Fourth, remember that common knowledge doesn’t need a citation. The Purdue University English Department helpfully suggests that you can tell something is “common knowledge” when (1) you see it undocumented in at least five other sources, (2) you think it’s something your readers will already know, or (3) you think it’s something your readers can easily discover using general reference works. So, e.g., the sentence “C. S. Lewis was born in Belfast, Ireland, on November 29, 1898” is in the category of “common knowledge”—and really, there are only so many ways to express this fact, and it does not need a citation. Saying that Martyn Lloyd-Jones was a powerful preacher does not need a citation. But if I said, “In the pulpit he was a lion, fierce on matters of principle, austere in his gravity, able in his prime to growl and to roar as his argument required”—I would need to show you that it was J. I. Packer who first said that, not me.
Finally, take the small amount of time to do a little reading on plagiarism, how to cite sources, etc. (You could start with this website). Remember that ignorance is not an excuse and that failure in this area can lead to failing a course, being dismissed from a school, fired from a job, and other unpleasant consequences.
4. You tweeted, “Booth is wrong about exact wording of dictionary definitions being excluded from plagiarism.” And you say above, “Common knowledge doesn’t need a citation.” How do you harmonize those statements? [I asked this question to Justin on 12/12/2015.]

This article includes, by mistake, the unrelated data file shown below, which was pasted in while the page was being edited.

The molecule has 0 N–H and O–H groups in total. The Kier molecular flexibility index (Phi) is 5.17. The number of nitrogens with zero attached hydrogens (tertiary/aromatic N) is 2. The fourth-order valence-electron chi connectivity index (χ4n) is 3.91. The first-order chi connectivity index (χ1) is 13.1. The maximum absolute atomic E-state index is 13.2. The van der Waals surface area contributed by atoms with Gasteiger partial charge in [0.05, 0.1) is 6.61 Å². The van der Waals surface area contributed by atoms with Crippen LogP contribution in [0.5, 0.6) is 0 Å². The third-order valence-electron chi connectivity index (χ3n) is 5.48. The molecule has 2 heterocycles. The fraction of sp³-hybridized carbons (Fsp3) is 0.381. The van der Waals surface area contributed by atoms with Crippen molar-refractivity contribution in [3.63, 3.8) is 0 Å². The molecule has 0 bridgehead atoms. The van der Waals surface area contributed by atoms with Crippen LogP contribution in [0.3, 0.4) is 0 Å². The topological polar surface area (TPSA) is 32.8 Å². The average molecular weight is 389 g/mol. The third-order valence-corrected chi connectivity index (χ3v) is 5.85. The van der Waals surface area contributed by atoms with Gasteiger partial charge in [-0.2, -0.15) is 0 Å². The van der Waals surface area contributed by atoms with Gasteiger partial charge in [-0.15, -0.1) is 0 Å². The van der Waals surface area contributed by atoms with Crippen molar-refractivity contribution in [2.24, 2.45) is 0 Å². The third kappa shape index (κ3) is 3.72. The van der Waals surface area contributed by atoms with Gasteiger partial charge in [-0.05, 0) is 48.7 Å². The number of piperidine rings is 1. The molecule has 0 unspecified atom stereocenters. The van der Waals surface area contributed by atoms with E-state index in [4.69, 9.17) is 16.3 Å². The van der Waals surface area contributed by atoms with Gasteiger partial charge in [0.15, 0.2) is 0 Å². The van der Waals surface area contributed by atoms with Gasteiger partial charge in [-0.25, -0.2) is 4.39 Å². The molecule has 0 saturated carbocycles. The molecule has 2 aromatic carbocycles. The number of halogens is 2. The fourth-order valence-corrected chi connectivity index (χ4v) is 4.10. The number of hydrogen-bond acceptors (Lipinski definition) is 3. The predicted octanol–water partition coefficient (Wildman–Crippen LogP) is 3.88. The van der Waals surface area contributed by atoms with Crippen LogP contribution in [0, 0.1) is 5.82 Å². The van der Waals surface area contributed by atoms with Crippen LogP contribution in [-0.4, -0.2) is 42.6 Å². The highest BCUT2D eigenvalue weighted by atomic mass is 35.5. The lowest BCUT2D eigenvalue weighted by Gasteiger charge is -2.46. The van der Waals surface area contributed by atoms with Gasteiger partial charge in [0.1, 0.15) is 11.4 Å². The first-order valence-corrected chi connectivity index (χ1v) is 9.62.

The problem is using exact and specific language and syntax without attribution. For example, conceptually the definition of bulverism and its origin may be “common knowledge” (though actually I doubt it!), but if you quote the exact words from a dictionary without indicating that, then you are giving the appearance that these are your words. If it’s common knowledge, why would you need to copy and paste the exact wording? Why couldn’t you define it in you own words?
If I say that an apple is a fruit that grows on a tree, with red skin on the outside and a core on the inside, I’ve expressed a common-knowledge definition (I wrote it off the top of my head). But if I say an apple is “the round fruit of a tree of the rose family, which typically has thin red or green skin and crisp flesh,” then I am relying upon the more technical formulation that someone else wrote, and I should acknowledge it as such.
Perhaps this question is a good test case: Is it possible that someone could read your definition and then cite you as the person who originally wrote that definition? You could solve most of the problems by rewriting or paraphrasing rather than copying and pasting.
Update on 12/12/2015: Doug Wilson writes, “Right now, I simply want to acknowledge what happened, and take responsibility for all that I can.” See his post “The Names on the Cover.” I respect him for how he is handling this sad situation.
- Using and Abusing Sermons (TGC’s warning in 2008)
- Collin Hansen, “TGC Asks: When Has a Preacher Crossed the Line into Plagiarism in His Sermon?” (December 19, 2010)
- Jonathan Leeman, “What’s the Big Deal with Plagiarizing Pastors?” (December 11, 2015)
- Nick Batzig, “Plagiarizing and Quoting in Preaching” (December 29, 2015)